Faculty & Staff Directory
Ralf Remshardt
School of Theatre + Dance/Theatre History, Performance Theory, Dramaturgy

Ralf Remshardt is Professor Emeritus of Theatre. He was born and raised in Berlin, Germany. He first came to the U.S. as recipient of a Fulbright grant. Dr. Remshardt is an experienced scholar, director, translator, and dramaturg.


  • Ph.D., University of California at Santa Barbara
  • M.A., Freie Universität Berlin
  • B.A. (equiv.), Ludwig-Maximilians-Universität Munich

His areas of expertise and research are:

  • Contemporary European, especially German, theatre
  • Epic theatre and political theatre; performance in the public sphere
  • Genre theory, with an emphasis on the grotesque
  • Early motion pictures and visual culture
  • Liveness and mediation; posthumanism; performance capture

He has lectured and delivered papers nationally and internationally at conferences in Canada, Germany, UK, The Netherlands, Portugal, Spain, Greece, Sweden, Serbia, Russia, China, Brazil, Chile, India, and Ghana. His publications in both English and German have appeared in Comparative Drama, Theatre Survey, Theatre Journal, Essays in Theatre, Theater der Zeit, Western European Stages, Victorian Studies, Monatshefte, Communications, Choice, Critical Stages, and other journals, as well as in several edited collections. He recently edited a special issue on performance and translation for Delos (35.1 Spring 2020). He is on the advisory board for the Bloomsbury Methuen series Critical Shorts in Performance and Post-Internet Cultures.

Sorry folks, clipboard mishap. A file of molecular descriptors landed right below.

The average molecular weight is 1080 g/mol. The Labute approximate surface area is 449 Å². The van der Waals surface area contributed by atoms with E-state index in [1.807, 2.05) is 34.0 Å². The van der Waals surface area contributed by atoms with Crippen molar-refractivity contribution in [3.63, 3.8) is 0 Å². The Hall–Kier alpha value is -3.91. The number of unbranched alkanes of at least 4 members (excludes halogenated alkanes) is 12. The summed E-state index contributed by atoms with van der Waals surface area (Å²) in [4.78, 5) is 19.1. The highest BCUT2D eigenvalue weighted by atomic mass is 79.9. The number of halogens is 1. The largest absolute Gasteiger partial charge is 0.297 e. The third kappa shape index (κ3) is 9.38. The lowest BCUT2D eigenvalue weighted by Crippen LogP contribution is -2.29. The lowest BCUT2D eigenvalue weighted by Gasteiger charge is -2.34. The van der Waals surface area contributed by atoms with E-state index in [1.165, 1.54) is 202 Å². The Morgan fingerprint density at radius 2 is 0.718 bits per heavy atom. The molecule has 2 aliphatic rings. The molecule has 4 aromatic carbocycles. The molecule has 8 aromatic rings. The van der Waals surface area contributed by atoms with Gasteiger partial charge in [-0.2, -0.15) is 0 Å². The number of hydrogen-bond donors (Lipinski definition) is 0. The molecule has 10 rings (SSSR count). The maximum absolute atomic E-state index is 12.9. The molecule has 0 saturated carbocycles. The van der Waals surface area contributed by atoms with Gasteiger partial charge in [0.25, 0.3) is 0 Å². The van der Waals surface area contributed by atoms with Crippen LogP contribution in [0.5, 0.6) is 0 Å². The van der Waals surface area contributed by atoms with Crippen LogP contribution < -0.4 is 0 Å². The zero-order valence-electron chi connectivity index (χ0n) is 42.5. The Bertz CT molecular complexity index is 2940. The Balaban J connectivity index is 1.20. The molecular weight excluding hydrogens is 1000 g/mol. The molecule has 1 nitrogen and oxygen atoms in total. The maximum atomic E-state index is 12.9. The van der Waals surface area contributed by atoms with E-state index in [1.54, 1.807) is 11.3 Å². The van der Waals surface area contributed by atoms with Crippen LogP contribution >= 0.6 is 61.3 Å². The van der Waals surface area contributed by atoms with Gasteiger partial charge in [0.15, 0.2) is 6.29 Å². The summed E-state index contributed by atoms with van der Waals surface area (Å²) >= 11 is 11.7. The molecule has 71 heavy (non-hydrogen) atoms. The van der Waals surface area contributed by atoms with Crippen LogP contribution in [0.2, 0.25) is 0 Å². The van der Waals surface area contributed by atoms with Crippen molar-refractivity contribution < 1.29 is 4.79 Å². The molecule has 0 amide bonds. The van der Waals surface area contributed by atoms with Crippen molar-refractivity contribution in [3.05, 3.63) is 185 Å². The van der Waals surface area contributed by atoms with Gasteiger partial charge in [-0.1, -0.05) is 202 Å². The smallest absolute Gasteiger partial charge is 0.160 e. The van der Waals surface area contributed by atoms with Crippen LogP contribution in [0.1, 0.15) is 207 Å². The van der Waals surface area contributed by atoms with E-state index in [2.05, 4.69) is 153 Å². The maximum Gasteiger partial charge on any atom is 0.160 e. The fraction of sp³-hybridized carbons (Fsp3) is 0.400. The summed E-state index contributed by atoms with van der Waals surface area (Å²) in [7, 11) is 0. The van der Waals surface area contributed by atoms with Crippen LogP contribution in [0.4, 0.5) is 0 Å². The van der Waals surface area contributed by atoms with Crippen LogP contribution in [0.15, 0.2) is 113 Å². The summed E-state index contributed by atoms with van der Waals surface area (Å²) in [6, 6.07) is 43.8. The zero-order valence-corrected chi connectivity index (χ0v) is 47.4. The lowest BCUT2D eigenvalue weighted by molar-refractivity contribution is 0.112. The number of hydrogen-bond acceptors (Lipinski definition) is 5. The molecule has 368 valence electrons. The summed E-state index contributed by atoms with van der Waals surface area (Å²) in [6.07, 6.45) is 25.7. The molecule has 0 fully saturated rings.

• Muse of Fire, Muse of Light: Theatre and Early Fim, in development.
  • Routledge Companion to Contemporary European Theatre and Performance (co-editor), London and New York: Routledge, 2023.
  • Intermedial Performance and Politics in the Public Sphere (co-editor), London: Palgrave Macmillan, 2018.
  • Staging the Savage God: The Grotesque in Performance. Carbondale: Southern Illinois University Press, 2016 [2004].

Articles and chapters:

Reviews published:

  • Review of Bertolt Brecht in Context, ed. Stephen Brockmann, and "einfach zerschmeißen": Brecht material, by Florian Vaßen, Monatshefte 114.4 (2022): 713-19.
  • Review of Performing Unification, by Matt Cornish, Monatshefte 110.4 (2018): 707-9.
  • "Theater der Welt 2017 in Hamburg" (review essay), Theatre Journal 70.2 (2018): 229-32.
  • Review of The Grotesque in Contemporary Anglophone Drama, by Ondřej Pilný, Journal of Contemporary Drama in English, 6.2. (2018): 424-28.
  • “Foreign Affairs Festival, Berlin 2016” (review essay), Theatre Journal 69.1 (2017): 88-91.
  • Review of Jägerstätter, by Felix Mitterer, Delos: A Journal of Translation and World Literature 31 (2016): 128-30.